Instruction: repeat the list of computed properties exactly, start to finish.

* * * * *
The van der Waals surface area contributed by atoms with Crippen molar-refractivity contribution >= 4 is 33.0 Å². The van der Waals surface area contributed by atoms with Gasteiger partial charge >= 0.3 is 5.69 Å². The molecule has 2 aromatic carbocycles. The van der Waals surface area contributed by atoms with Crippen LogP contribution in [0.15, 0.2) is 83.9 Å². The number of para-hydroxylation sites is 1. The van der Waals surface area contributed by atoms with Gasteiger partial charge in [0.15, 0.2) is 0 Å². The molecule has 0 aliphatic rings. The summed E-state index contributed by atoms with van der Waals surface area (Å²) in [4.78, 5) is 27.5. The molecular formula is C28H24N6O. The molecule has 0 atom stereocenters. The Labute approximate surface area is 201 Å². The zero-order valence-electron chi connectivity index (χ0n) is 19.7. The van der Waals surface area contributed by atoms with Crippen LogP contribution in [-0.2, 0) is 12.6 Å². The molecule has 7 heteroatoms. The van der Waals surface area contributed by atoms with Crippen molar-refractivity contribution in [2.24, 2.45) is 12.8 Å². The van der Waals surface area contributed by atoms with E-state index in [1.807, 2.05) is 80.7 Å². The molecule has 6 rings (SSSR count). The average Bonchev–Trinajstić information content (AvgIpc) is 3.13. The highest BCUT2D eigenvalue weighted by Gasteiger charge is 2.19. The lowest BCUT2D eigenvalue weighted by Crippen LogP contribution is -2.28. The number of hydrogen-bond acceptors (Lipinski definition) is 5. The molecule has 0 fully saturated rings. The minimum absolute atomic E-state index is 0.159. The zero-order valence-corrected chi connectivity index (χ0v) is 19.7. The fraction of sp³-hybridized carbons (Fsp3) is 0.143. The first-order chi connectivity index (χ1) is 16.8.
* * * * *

The van der Waals surface area contributed by atoms with Crippen molar-refractivity contribution >= 4 is 33.0 Å². The van der Waals surface area contributed by atoms with Gasteiger partial charge >= 0.3 is 5.69 Å². The molecule has 2 aromatic carbocycles. The van der Waals surface area contributed by atoms with Crippen LogP contribution in [0.15, 0.2) is 83.9 Å². The number of para-hydroxylation sites is 1. The van der Waals surface area contributed by atoms with Gasteiger partial charge in [0.15, 0.2) is 0 Å². The molecule has 0 aliphatic rings. The summed E-state index contributed by atoms with van der Waals surface area (Å²) in [4.78, 5) is 27.5. The molecular formula is C28H24N6O. The molecule has 0 atom stereocenters. The Labute approximate surface area is 201 Å². The zero-order valence-electron chi connectivity index (χ0n) is 19.7. The van der Waals surface area contributed by atoms with Crippen LogP contribution in [-0.2, 0) is 12.6 Å². The molecule has 7 heteroatoms. The van der Waals surface area contributed by atoms with Crippen molar-refractivity contribution in [2.24, 2.45) is 12.8 Å². The van der Waals surface area contributed by atoms with E-state index in [1.807, 2.05) is 80.7 Å². The molecule has 6 rings (SSSR count). The average Bonchev–Trinajstić information content (AvgIpc) is 3.13. The highest BCUT2D eigenvalue weighted by Gasteiger charge is 2.19. The lowest BCUT2D eigenvalue weighted by Crippen LogP contribution is -2.28. The number of hydrogen-bond acceptors (Lipinski definition) is 5. The molecule has 0 fully saturated rings. The minimum absolute atomic E-state index is 0.159. The zero-order valence-corrected chi connectivity index (χ0v) is 19.7. The fraction of sp³-hybridized carbons (Fsp3) is 0.143. The first-order chi connectivity index (χ1) is 16.8.